The North End through the eyes of girl arriving from Calabria, Italy

Ursino family on the SS Independence in 1956

 

 

A NORTH END STORY

(as seen through the eyes of a five year old girl arriving from Calabria, Italy in 1956)

by Rosalba Ursino


My dad was already living and working in the North End of Boston when he sponsored me and my siblings together with my mom to come and join him to start a new life in the North End.  We traveled from Naples, Italy on the SS Independence in January of 1956. Arriving first in New York and then taking the train to Boston.

 

Kindergarten, Eliot School , North End 1956

Not too long after I arrived, I attended the Eliot School for kindergarten.  I recall going to school there one day and speaking Italian, and then almost miraculously, speaking perfect English the next.  I remember it being such a welcoming and positive experience.  Each morning, my grandfather Paolo would  bring me to kindergarten but not before stopping at a small convenient store on Battery Street next to Otteri’s Bakery. There, he would buy me a Boston Scooter Pie to have with my milk during break.   I remember one day, someone else accompanied me to school and they did not know about our routine, I was sad thinking that I would not have a snack to go along with my milk during break, but, then I recall being called out of the classroom because someone wanted to see me, and there he stood, my grandfather Paolo with my Boston Scooter Pie!! You cannot imagine what that meant to a young child such as me. To this day, I never forget the happiness such a simple thing brought to my heart. (I would like to add that if it weren’t for the initial sacrifice my nonno Paolo made to come to this country to better his family, none of this would of happened.)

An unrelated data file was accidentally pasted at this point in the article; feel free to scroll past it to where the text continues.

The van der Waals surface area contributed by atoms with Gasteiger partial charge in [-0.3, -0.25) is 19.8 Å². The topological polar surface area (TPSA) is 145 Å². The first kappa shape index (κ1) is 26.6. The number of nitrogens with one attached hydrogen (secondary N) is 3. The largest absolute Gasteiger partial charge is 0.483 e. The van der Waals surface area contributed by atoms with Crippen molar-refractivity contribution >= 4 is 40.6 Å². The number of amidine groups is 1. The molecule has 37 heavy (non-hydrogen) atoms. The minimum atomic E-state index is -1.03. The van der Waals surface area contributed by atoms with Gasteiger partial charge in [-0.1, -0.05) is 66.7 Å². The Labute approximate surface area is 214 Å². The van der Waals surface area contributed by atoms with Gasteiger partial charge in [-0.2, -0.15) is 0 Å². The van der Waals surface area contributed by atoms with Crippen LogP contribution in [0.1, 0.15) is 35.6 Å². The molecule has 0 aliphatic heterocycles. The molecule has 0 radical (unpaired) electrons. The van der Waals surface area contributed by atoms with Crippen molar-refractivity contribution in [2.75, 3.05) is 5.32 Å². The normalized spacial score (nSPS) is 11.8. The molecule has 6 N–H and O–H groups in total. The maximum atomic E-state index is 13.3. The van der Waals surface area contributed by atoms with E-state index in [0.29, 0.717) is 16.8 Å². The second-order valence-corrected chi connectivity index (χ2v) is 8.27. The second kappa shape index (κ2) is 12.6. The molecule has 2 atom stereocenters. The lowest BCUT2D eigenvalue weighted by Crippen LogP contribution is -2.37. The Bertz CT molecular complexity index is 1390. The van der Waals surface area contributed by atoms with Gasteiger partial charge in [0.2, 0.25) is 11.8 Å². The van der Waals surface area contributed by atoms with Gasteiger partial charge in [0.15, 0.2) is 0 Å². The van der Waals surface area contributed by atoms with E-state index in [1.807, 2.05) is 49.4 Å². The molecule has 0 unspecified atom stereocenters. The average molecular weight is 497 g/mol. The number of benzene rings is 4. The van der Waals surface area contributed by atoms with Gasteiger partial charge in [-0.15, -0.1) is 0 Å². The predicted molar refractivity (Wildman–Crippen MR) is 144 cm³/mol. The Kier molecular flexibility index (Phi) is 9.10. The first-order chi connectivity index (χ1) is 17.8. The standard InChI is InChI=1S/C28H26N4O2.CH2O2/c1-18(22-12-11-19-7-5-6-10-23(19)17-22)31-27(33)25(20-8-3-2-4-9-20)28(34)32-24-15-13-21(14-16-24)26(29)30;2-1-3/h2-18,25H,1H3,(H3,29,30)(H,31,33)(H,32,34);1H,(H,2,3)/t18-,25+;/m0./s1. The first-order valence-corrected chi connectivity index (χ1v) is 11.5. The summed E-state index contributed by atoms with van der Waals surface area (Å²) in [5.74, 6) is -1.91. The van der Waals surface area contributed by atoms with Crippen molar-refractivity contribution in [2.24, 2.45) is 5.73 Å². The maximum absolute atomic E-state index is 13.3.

Ursino family outside the Savarese Building

We lived in the Savarese Building on Commercial Street.  To me the building was so huge and I loved running up and down the stairs of the many floors. It was a wonderful place, sparkling clean  and everyone was so friendly.  I recall a wonderful woman named Angie, who lived in one of the apartments next to us.  She helped my mother adjust to the new world. Angie showed her around the North End, where to shop, worship, etc.. My mother, being young and having four small children to care for needed all the help and support she could get. She  was used to her small village in Italy where everyone knew each other and  shared a legacy that went back from generation to generation.  Here she was in a Big City, a foreign land, in the New World. My grandparents worked for the Savarese Cheese Company, so they were never too far away in case my mother needed help with us.  We would sit outside on the steps frequently just to play and people watch.